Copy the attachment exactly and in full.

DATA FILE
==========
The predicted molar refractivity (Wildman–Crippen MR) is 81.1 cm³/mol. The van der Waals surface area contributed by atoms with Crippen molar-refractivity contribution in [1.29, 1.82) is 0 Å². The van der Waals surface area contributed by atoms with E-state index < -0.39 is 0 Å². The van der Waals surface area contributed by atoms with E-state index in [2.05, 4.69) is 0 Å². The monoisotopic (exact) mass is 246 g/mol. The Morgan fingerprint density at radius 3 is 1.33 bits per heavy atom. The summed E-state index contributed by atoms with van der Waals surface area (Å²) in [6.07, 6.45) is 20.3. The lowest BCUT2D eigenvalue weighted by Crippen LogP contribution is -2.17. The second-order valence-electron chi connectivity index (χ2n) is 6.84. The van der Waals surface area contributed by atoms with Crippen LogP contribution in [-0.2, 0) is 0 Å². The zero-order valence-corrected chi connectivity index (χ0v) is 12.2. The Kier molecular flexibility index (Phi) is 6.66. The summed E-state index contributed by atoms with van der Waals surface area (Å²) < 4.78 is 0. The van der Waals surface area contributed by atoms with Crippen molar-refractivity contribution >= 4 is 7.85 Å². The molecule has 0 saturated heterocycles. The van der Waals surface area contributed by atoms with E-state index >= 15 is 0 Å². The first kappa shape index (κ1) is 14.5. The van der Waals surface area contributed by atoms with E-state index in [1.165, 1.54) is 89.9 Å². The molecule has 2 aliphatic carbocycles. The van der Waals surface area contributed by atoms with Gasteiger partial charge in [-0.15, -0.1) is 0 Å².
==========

The predicted molar refractivity (Wildman–Crippen MR) is 81.1 cm³/mol. The van der Waals surface area contributed by atoms with Crippen molar-refractivity contribution in [1.29, 1.82) is 0 Å². The van der Waals surface area contributed by atoms with E-state index < -0.39 is 0 Å². The van der Waals surface area contributed by atoms with E-state index in [2.05, 4.69) is 0 Å². The monoisotopic (exact) mass is 246 g/mol. The Morgan fingerprint density at radius 3 is 1.33 bits per heavy atom. The summed E-state index contributed by atoms with van der Waals surface area (Å²) in [6.07, 6.45) is 20.3. The lowest BCUT2D eigenvalue weighted by Crippen LogP contribution is -2.17. The second-order valence-electron chi connectivity index (χ2n) is 6.84. The van der Waals surface area contributed by atoms with Crippen LogP contribution in [-0.2, 0) is 0 Å². The zero-order valence-corrected chi connectivity index (χ0v) is 12.2. The Kier molecular flexibility index (Phi) is 6.66. The summed E-state index contributed by atoms with van der Waals surface area (Å²) < 4.78 is 0. The van der Waals surface area contributed by atoms with Crippen molar-refractivity contribution >= 4 is 7.85 Å². The molecule has 0 saturated heterocycles. The van der Waals surface area contributed by atoms with E-state index >= 15 is 0 Å². The first kappa shape index (κ1) is 14.5. The van der Waals surface area contributed by atoms with E-state index in [1.165, 1.54) is 89.9 Å². The molecule has 2 aliphatic carbocycles. The van der Waals surface area contributed by atoms with Gasteiger partial charge in [-0.15, -0.1) is 0 Å².